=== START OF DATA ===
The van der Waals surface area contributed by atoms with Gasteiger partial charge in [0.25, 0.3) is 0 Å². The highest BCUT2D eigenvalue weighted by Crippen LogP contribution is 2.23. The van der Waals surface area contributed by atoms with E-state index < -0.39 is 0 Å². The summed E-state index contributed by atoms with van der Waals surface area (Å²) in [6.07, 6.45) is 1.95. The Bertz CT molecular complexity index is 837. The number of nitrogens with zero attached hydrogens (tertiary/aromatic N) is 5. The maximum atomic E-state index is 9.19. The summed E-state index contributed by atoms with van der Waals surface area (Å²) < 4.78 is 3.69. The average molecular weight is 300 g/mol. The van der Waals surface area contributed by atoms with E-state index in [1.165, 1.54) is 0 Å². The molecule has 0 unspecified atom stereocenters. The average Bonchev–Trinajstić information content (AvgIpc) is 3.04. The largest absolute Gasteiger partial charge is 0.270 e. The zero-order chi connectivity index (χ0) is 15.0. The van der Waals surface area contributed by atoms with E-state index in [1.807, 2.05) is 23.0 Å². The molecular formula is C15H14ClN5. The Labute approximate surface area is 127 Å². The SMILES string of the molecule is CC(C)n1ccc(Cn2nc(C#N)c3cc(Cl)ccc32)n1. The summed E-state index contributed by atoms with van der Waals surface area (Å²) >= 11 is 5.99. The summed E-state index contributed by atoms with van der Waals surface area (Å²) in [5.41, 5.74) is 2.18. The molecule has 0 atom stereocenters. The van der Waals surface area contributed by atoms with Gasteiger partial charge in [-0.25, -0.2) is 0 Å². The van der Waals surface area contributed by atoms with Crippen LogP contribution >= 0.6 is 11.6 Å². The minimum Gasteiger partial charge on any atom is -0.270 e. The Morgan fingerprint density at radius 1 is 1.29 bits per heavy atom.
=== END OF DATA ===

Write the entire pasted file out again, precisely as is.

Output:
The van der Waals surface area contributed by atoms with Gasteiger partial charge in [0.25, 0.3) is 0 Å². The highest BCUT2D eigenvalue weighted by Crippen LogP contribution is 2.23. The van der Waals surface area contributed by atoms with E-state index < -0.39 is 0 Å². The summed E-state index contributed by atoms with van der Waals surface area (Å²) in [6.07, 6.45) is 1.95. The Bertz CT molecular complexity index is 837. The number of nitrogens with zero attached hydrogens (tertiary/aromatic N) is 5. The maximum atomic E-state index is 9.19. The summed E-state index contributed by atoms with van der Waals surface area (Å²) < 4.78 is 3.69. The average molecular weight is 300 g/mol. The van der Waals surface area contributed by atoms with E-state index in [1.165, 1.54) is 0 Å². The molecule has 0 unspecified atom stereocenters. The average Bonchev–Trinajstić information content (AvgIpc) is 3.04. The largest absolute Gasteiger partial charge is 0.270 e. The zero-order chi connectivity index (χ0) is 15.0. The van der Waals surface area contributed by atoms with E-state index in [1.807, 2.05) is 23.0 Å². The molecular formula is C15H14ClN5. The Labute approximate surface area is 127 Å². The SMILES string of the molecule is CC(C)n1ccc(Cn2nc(C#N)c3cc(Cl)ccc32)n1. The summed E-state index contributed by atoms with van der Waals surface area (Å²) >= 11 is 5.99. The summed E-state index contributed by atoms with van der Waals surface area (Å²) in [5.41, 5.74) is 2.18. The molecule has 0 atom stereocenters. The van der Waals surface area contributed by atoms with Gasteiger partial charge in [-0.25, -0.2) is 0 Å². The van der Waals surface area contributed by atoms with Crippen LogP contribution >= 0.6 is 11.6 Å². The minimum Gasteiger partial charge on any atom is -0.270 e. The Morgan fingerprint density at radius 1 is 1.29 bits per heavy atom.